It seems that the major sticking point in the debt-ceiling debates in Washington centers around the nation’s wealthiest Americans (corporations, oil companies, etc) paying taxes on some of their enormous incomes. The Democrats say they should be required to pay their fair share. Democrats say no. It doesn’t matter if the country defaults on its debts and the country goes into a nose-dive, wealthy folks shouldn’t have to pay anything. Instead, let the middle-class and our senior citizens pick up the tab. After all, they’re not as important as, say, banks.
And when it comes to opposing those taxes, no man is more vocal or carries a bigger stick than Majority Leader Eric Cantor (R-Va). You may recall that it was Rep. Cantor who abruptly stalked out of talks with Vice President Joe Biden when the White House had the audacity to suggest that any debt-reduction plan include revenue, and couldn’t just be based on cuts.
And while we’re recalling, we might recall that it was Cantor who threw a monkey-wrench into the initial stages of efforts by President Obama and Speaker Boehner to formulate their “grand bargain.” He didn’t think it was so grand, or that it was a bargain. He would have nothing to do with it.
This isn’t something new for the congressman. He’s been fighting changes in the tax codes at least for the past four years, maybe longer.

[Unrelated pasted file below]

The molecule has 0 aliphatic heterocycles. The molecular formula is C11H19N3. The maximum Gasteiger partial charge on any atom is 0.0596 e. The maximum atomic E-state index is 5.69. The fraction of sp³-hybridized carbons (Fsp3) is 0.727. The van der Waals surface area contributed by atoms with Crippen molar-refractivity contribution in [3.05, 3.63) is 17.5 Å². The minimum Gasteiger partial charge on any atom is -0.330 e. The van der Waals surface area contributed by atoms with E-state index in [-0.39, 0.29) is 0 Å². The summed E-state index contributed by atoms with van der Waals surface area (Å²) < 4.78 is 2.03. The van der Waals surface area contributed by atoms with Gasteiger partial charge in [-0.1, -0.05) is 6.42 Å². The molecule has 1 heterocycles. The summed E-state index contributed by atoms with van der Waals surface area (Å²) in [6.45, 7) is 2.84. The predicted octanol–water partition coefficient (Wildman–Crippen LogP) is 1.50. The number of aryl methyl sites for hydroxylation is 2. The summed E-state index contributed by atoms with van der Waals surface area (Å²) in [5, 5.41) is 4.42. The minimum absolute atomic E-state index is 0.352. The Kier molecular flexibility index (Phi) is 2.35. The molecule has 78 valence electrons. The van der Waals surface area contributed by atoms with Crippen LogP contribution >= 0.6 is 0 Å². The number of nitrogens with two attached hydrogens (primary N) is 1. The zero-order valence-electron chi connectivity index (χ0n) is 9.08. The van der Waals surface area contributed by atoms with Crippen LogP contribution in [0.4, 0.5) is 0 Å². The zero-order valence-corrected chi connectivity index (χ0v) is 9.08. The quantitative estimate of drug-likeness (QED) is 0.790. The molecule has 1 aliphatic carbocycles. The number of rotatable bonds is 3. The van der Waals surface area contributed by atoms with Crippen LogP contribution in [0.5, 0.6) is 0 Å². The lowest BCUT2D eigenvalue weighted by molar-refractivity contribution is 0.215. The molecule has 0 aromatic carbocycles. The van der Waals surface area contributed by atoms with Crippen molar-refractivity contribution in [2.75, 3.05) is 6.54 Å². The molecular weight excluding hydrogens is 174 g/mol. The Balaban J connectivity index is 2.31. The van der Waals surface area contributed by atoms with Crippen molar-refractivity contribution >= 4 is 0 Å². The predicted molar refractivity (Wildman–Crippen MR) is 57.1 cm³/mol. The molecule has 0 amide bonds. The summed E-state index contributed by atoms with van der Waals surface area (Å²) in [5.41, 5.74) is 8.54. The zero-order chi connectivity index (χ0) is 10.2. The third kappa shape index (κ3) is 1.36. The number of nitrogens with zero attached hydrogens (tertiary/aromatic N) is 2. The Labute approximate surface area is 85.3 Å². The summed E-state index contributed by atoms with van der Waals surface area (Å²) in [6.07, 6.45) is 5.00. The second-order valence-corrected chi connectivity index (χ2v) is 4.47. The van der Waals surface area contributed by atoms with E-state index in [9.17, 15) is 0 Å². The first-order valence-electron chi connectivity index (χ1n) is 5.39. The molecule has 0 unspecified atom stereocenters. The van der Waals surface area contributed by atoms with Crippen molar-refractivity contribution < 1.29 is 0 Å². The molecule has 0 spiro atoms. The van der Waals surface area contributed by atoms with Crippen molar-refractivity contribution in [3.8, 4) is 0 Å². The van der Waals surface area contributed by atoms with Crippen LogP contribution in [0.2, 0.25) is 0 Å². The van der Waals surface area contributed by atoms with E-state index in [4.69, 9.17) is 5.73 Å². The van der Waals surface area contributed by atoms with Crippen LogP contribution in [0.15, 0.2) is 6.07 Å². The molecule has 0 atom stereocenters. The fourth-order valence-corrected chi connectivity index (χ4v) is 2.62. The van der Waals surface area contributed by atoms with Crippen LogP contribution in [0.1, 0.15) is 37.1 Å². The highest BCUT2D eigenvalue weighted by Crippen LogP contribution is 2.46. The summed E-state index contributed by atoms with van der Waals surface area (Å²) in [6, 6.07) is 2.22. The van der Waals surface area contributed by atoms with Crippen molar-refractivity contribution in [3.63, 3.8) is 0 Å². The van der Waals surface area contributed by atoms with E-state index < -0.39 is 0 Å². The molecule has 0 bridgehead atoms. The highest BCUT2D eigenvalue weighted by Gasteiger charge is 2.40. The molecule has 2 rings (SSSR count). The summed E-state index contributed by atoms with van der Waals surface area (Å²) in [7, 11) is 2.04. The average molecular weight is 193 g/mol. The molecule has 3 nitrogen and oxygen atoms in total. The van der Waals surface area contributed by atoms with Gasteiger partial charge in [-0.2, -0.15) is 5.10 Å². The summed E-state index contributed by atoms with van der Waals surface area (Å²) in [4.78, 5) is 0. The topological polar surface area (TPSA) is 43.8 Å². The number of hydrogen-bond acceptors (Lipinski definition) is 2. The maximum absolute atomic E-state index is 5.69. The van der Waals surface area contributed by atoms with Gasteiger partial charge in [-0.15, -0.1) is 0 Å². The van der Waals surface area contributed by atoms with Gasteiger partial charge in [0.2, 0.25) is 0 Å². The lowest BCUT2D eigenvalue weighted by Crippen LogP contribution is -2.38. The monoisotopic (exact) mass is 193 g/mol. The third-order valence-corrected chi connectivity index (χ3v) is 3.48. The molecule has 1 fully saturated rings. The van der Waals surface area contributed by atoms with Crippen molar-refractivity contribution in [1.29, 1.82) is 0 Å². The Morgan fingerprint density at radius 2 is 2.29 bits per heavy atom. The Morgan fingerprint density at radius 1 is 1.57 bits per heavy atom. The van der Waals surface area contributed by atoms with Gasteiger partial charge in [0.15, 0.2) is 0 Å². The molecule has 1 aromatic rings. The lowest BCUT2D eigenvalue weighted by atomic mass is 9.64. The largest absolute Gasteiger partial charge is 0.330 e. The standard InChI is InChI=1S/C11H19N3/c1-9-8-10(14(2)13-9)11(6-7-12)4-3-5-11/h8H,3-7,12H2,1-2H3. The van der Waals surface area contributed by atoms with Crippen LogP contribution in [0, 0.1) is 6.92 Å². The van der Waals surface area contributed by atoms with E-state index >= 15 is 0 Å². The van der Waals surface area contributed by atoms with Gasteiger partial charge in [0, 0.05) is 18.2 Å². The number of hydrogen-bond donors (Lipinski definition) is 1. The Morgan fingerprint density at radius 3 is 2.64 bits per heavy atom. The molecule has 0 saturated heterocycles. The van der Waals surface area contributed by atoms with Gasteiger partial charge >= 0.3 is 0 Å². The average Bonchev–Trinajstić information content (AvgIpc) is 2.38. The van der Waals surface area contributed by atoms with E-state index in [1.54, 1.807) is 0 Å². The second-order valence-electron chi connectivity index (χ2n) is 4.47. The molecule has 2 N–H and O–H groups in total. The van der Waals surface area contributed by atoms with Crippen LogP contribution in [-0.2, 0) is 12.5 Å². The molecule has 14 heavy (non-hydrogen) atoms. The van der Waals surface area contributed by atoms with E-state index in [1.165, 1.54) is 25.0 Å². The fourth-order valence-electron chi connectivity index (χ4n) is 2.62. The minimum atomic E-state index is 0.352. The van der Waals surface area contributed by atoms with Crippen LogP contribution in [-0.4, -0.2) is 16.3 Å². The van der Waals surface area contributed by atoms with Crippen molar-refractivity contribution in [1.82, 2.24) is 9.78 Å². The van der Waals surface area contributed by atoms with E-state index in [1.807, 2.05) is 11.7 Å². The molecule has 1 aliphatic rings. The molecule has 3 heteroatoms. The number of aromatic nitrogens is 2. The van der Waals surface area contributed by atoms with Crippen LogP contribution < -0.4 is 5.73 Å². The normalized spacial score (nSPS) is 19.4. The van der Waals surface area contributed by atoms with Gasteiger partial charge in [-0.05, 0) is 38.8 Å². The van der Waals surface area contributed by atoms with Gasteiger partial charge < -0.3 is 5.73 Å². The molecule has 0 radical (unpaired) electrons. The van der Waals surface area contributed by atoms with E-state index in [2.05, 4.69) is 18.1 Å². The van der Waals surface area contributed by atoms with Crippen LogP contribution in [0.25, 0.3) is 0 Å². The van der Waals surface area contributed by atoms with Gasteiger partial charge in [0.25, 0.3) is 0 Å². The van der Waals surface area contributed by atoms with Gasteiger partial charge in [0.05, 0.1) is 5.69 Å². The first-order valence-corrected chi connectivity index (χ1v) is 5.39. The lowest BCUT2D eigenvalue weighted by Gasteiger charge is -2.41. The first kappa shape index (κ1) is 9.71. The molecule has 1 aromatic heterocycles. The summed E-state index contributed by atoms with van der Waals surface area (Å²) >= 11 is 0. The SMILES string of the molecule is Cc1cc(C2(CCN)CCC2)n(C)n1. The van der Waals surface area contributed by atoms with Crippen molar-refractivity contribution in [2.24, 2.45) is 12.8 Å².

In a Monday column in The Washington Post, he is described as the embodiment of the Tea Party and business interests.
In 2007 it was Cantor who charged to the forefront when Democrats first proposed two major changes to the tax code. He argued that changing the tax treatment of carried interest would “raise taxes on innovation and opportunity in America” and do harm to “mom and pop” businesses.
In responding to those charges, Rep. Sander Levin (D-Mich) said, “There’s virtually no evidence that having these people pay ordinary income would inhibit business development. This is not an issue relating to mom and pop operations.”
Says Rep. Chris Van Hollen (D-Md), “This (anti-tax stance) isn’t all coming from the grass roots. This goes to some longtime cozy relationships between House Republicans and hedge fund managers in the financial sector.”
That isn’t just speculation on Rep. Van Hollen’s part. It is well documented.
The Washington Post reports that Cantor was one of the top recipients of contributions from private equity firms and real estate conglomerates. In 2010 his two fund-raising committees received around $2 million from securities, real estate companies and real estate firms.
Hedge funds and private equity firms have increased their lobbying efforts over the last few months and is undoubtedly one reason why there is a stalemate now between the Republicans and the Democrats as they attempt to find a solution to the debt-ceiling fiasco before it’s too late.
One lobbyist is quoted in the Post article (on condition of anonymity) that it has been highly beneficial to have Cantor as a lead negotiator in the talks.
Highly beneficial for them, perhaps, but an unmitigated disaster for the rest of us.